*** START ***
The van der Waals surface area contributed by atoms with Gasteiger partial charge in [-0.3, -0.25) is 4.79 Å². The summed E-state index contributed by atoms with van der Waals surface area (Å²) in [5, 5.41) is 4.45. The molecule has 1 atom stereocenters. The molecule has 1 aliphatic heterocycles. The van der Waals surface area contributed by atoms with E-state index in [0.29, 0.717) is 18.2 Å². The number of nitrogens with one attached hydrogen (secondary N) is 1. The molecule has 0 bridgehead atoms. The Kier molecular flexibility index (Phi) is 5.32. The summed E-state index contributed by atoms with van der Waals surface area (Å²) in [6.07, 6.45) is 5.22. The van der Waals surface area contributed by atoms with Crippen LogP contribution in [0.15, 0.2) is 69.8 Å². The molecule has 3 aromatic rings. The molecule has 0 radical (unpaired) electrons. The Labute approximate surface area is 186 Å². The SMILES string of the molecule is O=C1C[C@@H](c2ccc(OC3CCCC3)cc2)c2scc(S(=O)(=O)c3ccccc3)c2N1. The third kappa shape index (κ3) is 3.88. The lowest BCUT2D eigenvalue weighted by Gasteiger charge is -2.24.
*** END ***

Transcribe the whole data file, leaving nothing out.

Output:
The van der Waals surface area contributed by atoms with Gasteiger partial charge in [-0.3, -0.25) is 4.79 Å². The summed E-state index contributed by atoms with van der Waals surface area (Å²) in [5, 5.41) is 4.45. The molecule has 1 atom stereocenters. The molecule has 1 aliphatic heterocycles. The van der Waals surface area contributed by atoms with E-state index in [0.29, 0.717) is 18.2 Å². The number of nitrogens with one attached hydrogen (secondary N) is 1. The molecule has 0 bridgehead atoms. The Kier molecular flexibility index (Phi) is 5.32. The summed E-state index contributed by atoms with van der Waals surface area (Å²) in [6.07, 6.45) is 5.22. The van der Waals surface area contributed by atoms with Crippen LogP contribution in [0.15, 0.2) is 69.8 Å². The molecule has 3 aromatic rings. The molecule has 0 radical (unpaired) electrons. The Labute approximate surface area is 186 Å². The SMILES string of the molecule is O=C1C[C@@H](c2ccc(OC3CCCC3)cc2)c2scc(S(=O)(=O)c3ccccc3)c2N1. The third kappa shape index (κ3) is 3.88. The lowest BCUT2D eigenvalue weighted by Gasteiger charge is -2.24.